\begin{aligned} S_h(t) := \big\{ & \chi_h = (\chi^1_h, \chi^2_h) \in S_h^1(t) \times S_h^2(t) : \\ & \chi_h^1(a(t)) = \chi_h^2(a(t)) \mbox{ for all } a(t) \in \N_h^\Gamma(t), \\ & \chi_h^2(a) = 0 \mbox{ for all } a \in \N_h^{\partial \Omega} \big\} \end{aligned}

## Discrete problem

Given $f_h$, $g_h$, diffusion coefficients $A_h^i$ and initial data $U_{h,0}$, find $U_h \in \{ v_h \in L^2_{S_h} : \md_h v_h \in L^2_{S_h}\}$ such that \begin{aligned} \dt \int_{\Omega(t)} U_h v_h \dd x + \underbrace{\sum_i \int_{\Omega_{h}^i(t)} A_{h}^i \nabla U_{h}^i \cdot \nabla v_h - W_h \cdot \nabla U_h^i v_h \dd x}_{ =: a_h(t; U_h, v_h)} \\ = \underbrace{\int_{\Omega_h(t)} f_h v_h \dd x + \int_{\Gamma_h(t)} g_h v_h \dd \sigma_h}_{ =: l_h(t; v_h)} + \int_{\Omega_h(t)} U_h \md_h v_h \end{aligned} with the initial condition $U_h(0) = U_{h,0}$.

# Analysis of scheme

The Discrete problem has a unique solution $U_h \in C^1_{S_h}$ and $\sup_{t \in [0,T]} \norm{U_h}_{H_h(t)}^2 + \int_0^T \norm{U_h}_{V_h(t)}^2 \dd t \le C(T) \norm{U_{h,0}}_{H_h(0)}^2.$

\begin{aligned} & \sup_{t \in [0,T]} \norm{u - U_h^\ell}_{H(t)}^2 + h^2 \int_0^T \norm{u - U_h^\ell}_{V(t)}^2 \\ & \qquad \le \norm{u_0 - U_{h,0}^\ell}_{H(t)}^2 + c h^{2k+2} C(u). \end{aligned}

## Ideas of proof

• We apply the ideas from .

• We use the Ritz projection $\Pi_h \colon V(t) \to S^h(t)$ given by $a_h(t; \Pi_h z, v_h) = a(t; z, v_h^\ell) \qquad \mbox{ for all } v_h \in S^h(t).$

• Split errors: $u - U_h^\ell = \rho + \theta = (u - (\Pi_h u)^\ell) + (\Phi_h u - U_h)^\ell.$

• Estimates for $\rho$ and $\theta$ both require geometric estimates, interpolation estimates, duality arguments.

• The geometric errors compare a lifted problem (with lifted material derivative) to the continuous problem.

## Geometric estimates (example) i

We want to show: $\tag{P1} \abs{m(t; \eta_h^\ell, v_h^\ell) - m_h(t; \eta_h, v_h)} \le c h^{k+1} \norm{\eta_h^\ell}_{V(t)} \norm{v_h^\ell}_{V(t)}.$

where

\begin{aligned} m(t; \eta, v) &= \sum_i \int_{\Omega^i} \eta^i v^i \dd x \\ m_h(t; \eta_h, v_h) &= \sum_i \int_{\Omega_h^i} \eta_h^i v_h^i \dd x. \end{aligned}

## Geometric estimates (example) ii

$\tag{P1} \abs{m(t; \eta_h^\ell, v_h^\ell) - m_h(t; \eta_h, v_h)} \le c h^{k+1} \norm{\eta_h^\ell}_{V(t)} \norm{v_h^\ell}_{V(t)}.$

• Let $J_h$ be the Jacobian $\sqrt{\det( \nabla \Lambda_h^T \nabla \Lambda h)}$ then $\sup_{t \in [0, T]} \norm{J_h - 1}_{L^\infty(\Omega_{h,i}(t))} \le c h^k.$

• \begin{aligned} & \abs{m(t; \eta_h^\ell, v_h^\ell) - m_h(t; \eta_h, v_h)} = \abs{\int_{\Omega} \eta_h^\ell v_h^\ell (J_h - 1)} \\ & \qquad \le c h^k \norm{ \eta_h }_{L^2(\Omega)} \norm{ v_h }_{L^2(\Omega)}. \end{aligned}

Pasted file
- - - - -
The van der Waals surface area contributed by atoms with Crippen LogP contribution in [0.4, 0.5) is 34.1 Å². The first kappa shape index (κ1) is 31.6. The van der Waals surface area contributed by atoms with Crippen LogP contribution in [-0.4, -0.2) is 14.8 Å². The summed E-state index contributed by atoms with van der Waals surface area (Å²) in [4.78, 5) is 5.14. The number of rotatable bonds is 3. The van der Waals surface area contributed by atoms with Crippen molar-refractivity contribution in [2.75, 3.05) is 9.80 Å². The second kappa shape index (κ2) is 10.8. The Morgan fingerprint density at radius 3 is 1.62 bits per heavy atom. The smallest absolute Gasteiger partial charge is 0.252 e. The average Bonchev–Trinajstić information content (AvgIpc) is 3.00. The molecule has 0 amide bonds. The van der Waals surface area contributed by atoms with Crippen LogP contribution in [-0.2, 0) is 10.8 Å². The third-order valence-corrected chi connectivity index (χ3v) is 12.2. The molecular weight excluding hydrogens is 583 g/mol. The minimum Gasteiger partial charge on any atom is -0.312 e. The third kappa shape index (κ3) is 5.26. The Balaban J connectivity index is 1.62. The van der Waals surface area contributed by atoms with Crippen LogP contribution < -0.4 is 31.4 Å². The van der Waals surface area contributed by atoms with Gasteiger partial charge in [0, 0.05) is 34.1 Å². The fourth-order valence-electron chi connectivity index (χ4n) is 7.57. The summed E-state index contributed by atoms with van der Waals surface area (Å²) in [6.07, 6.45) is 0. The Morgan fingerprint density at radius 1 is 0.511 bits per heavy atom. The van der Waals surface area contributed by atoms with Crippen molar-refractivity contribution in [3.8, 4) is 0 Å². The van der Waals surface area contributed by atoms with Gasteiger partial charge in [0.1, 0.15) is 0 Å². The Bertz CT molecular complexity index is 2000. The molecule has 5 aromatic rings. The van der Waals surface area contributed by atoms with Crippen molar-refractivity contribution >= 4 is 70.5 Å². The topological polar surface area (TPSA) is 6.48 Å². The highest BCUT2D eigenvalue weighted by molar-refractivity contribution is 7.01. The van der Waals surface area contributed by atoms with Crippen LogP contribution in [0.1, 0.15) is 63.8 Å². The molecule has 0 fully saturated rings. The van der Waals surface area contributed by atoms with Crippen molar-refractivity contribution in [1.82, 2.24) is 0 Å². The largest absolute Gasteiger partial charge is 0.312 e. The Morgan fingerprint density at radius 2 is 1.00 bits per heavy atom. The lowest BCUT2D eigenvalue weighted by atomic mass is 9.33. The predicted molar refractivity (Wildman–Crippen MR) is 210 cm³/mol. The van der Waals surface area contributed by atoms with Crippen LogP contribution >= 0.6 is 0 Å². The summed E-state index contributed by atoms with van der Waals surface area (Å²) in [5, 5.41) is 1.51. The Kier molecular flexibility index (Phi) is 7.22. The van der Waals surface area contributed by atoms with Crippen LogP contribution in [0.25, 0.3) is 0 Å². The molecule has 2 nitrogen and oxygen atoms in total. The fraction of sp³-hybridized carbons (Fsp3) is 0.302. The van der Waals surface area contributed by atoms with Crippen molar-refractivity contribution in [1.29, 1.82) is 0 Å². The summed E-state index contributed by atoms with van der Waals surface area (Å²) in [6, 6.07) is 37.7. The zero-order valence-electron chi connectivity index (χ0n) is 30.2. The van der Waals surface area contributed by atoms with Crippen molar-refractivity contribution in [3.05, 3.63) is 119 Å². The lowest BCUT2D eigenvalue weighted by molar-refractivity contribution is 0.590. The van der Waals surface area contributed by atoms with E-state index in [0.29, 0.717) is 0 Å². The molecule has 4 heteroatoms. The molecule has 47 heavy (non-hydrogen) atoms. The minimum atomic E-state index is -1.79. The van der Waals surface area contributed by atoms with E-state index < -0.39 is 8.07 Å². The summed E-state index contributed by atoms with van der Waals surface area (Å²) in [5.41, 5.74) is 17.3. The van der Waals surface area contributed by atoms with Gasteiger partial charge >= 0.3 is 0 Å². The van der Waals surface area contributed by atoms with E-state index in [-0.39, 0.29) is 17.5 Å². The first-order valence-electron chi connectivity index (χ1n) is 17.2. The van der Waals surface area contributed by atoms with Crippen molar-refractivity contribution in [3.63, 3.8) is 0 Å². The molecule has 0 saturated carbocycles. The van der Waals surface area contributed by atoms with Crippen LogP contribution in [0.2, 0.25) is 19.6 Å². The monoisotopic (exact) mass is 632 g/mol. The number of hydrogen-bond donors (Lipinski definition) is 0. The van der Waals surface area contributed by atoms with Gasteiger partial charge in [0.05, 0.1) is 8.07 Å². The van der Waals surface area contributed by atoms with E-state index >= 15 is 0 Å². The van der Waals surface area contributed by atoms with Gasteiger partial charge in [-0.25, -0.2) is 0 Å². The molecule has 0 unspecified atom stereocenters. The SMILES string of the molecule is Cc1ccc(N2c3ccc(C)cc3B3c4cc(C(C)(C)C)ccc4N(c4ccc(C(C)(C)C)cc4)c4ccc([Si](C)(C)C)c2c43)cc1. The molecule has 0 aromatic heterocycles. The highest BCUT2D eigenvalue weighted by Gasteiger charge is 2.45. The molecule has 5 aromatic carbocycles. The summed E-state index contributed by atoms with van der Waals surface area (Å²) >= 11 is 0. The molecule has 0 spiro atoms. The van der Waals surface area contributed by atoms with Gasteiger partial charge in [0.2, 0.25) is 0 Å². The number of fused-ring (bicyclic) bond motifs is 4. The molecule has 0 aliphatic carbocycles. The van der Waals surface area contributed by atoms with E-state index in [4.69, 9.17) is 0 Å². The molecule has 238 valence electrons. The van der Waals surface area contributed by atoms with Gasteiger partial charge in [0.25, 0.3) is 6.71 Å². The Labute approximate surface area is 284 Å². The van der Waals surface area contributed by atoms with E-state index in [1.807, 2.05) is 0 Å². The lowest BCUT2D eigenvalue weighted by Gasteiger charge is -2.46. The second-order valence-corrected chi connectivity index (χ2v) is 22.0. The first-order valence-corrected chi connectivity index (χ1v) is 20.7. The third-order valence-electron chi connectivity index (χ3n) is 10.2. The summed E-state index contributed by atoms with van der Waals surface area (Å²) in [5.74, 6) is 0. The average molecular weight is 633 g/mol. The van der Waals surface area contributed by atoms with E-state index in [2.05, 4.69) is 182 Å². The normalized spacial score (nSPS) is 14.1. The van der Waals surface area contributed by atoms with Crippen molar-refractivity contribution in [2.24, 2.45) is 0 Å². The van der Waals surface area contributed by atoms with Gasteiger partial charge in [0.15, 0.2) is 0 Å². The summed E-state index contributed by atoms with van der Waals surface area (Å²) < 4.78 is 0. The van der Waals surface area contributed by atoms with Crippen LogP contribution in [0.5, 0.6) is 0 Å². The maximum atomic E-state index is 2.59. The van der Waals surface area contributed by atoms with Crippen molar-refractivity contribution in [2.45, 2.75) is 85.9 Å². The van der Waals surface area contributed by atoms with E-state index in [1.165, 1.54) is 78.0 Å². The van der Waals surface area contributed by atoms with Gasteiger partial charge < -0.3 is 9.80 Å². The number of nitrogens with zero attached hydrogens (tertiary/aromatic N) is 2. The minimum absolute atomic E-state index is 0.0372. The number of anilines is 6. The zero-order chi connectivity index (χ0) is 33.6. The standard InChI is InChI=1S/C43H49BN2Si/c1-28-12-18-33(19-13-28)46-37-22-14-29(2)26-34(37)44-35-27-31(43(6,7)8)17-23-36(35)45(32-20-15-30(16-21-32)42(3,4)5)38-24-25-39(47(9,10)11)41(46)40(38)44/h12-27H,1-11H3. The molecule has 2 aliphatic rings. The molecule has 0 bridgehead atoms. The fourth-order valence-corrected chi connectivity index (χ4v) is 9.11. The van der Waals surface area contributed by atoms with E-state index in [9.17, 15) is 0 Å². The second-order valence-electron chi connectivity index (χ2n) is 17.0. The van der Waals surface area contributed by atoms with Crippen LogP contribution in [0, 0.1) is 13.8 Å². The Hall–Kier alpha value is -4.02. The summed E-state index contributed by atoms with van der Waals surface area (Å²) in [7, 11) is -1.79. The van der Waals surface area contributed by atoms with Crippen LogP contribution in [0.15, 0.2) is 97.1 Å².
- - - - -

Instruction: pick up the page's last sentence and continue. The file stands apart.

## Geometric estimates (example) iii

• Denote by $[J_j \neq 1]$ be the elements where $J_h \neq 1$ then \begin{aligned} & \abs{m(t; \eta_h^\ell, v_h^\ell) - m_h(t; \eta_h, v_h)} = \abs{\int_{\Omega} \eta_h^\ell v_h^\ell (J_h - 1)} \\ & \le c h^k \left(\int_{[J_h \neq 1]} (\eta_h^\ell)^2 \right)^{1/2} \left(\int_{[J_h \neq 1]} (v_h^\ell)^2 \right)^{1/2}. \end{aligned}

• Applying the narrow band trace inequality we get the result: For any $\eta \in H^1(\Omega)$ $\norm{ \eta }_{L^2([J_h \neq 1])} \le c h^{1/2} \norm{ \eta }_{H^1(\Omega)}.$

• $\abs{m(t; \eta_h^\ell, v_h^\ell) - m_h(t; \eta_h, v_h)} \le c h^{k+1} \norm{ \eta_h }_{V(t)} \norm{ v_h }_{V(t)}.$

## Geometric estimates - what about $a$ form?

$\tag{P2} \abs{a(t; \eta_h^\ell, v_h^\ell) - a_h(t; \eta_h, v_h)} \le c h^{k+1} \norm{\eta_h^\ell}_{Z_0(t)} \norm{v_h^\ell}_{Z_0(t)}.$

• We can apply the same ideas as for $m$ bilinear forms to get order $k+1$ estimate.

• But this needs careful application to ensure that we can apply this for smooth functions.

• We do this by using our Ritz projection so that (P2) is only applied to smooth functions.

• Define the bilinear form $b \colon V(t) \times V(t) \to \R$ by $\dt a(t; \eta, v) = a(t; \md_t \eta, v) + a(t; \eta, \md_t v) + b(t; \eta, v).$

• Let $z \in Z_k(t)$ and $\eta = z - (\Pi_h z)^\ell$. We need to show $\abs{b(t; \eta, \zeta)} \le c \left( \norm{\eta}_{H(t)} + h \norm{\eta}_{V(t)} + h^{k+1} \norm{z}_{Z_k(t)} \right) \norm{\zeta}_{Z_0(t)}. \tag{B3}$

• To show this we use:

• integration by parts;
• a nice boundary duality argument .

# Numerical results

• Implemented using the high-level finite element package firedrake.

• Allows quick implementation using ufl but with efficient, parallel implementation using PETSc.

• Use appropriate order BDF scheme for time stepping (including mesh movement).

# Summary

• We have presented a numerical method and accompanying analysis for a moving coupled bulk-surface problem.

• The method and analysis is based on the fundamental and abstract frameworks from .

• Numerical results demonstrate the convergence.

• Questions remain over the quality of the moving mesh.

Dziuk, G. & Elliott, C.M. (2012) $L^2$-estimates for the evolving surface finite element method. Math. Comp., 82, 1–24, https://doi.org/10.1090/s0025-5718-2012-02601-9.